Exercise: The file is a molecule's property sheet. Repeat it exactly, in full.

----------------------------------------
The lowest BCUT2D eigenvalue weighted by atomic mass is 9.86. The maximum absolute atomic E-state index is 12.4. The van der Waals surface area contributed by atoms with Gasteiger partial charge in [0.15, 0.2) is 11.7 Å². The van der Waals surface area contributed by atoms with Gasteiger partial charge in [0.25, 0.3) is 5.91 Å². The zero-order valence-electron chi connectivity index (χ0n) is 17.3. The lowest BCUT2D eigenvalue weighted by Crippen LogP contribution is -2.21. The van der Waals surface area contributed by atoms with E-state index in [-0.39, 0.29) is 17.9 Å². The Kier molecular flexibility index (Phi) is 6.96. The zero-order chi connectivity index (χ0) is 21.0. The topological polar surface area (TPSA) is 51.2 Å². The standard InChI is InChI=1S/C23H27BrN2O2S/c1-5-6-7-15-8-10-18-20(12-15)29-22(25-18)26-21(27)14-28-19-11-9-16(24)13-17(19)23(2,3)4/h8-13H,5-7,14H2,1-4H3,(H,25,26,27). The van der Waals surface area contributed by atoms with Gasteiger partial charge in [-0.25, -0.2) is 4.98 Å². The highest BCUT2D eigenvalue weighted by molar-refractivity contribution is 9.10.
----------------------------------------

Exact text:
The lowest BCUT2D eigenvalue weighted by atomic mass is 9.86. The maximum absolute atomic E-state index is 12.4. The van der Waals surface area contributed by atoms with Gasteiger partial charge in [0.15, 0.2) is 11.7 Å². The van der Waals surface area contributed by atoms with Gasteiger partial charge in [0.25, 0.3) is 5.91 Å². The zero-order valence-electron chi connectivity index (χ0n) is 17.3. The lowest BCUT2D eigenvalue weighted by Crippen LogP contribution is -2.21. The van der Waals surface area contributed by atoms with E-state index in [-0.39, 0.29) is 17.9 Å². The Kier molecular flexibility index (Phi) is 6.96. The zero-order chi connectivity index (χ0) is 21.0. The topological polar surface area (TPSA) is 51.2 Å². The standard InChI is InChI=1S/C23H27BrN2O2S/c1-5-6-7-15-8-10-18-20(12-15)29-22(25-18)26-21(27)14-28-19-11-9-16(24)13-17(19)23(2,3)4/h8-13H,5-7,14H2,1-4H3,(H,25,26,27). The van der Waals surface area contributed by atoms with Gasteiger partial charge in [-0.25, -0.2) is 4.98 Å². The highest BCUT2D eigenvalue weighted by molar-refractivity contribution is 9.10.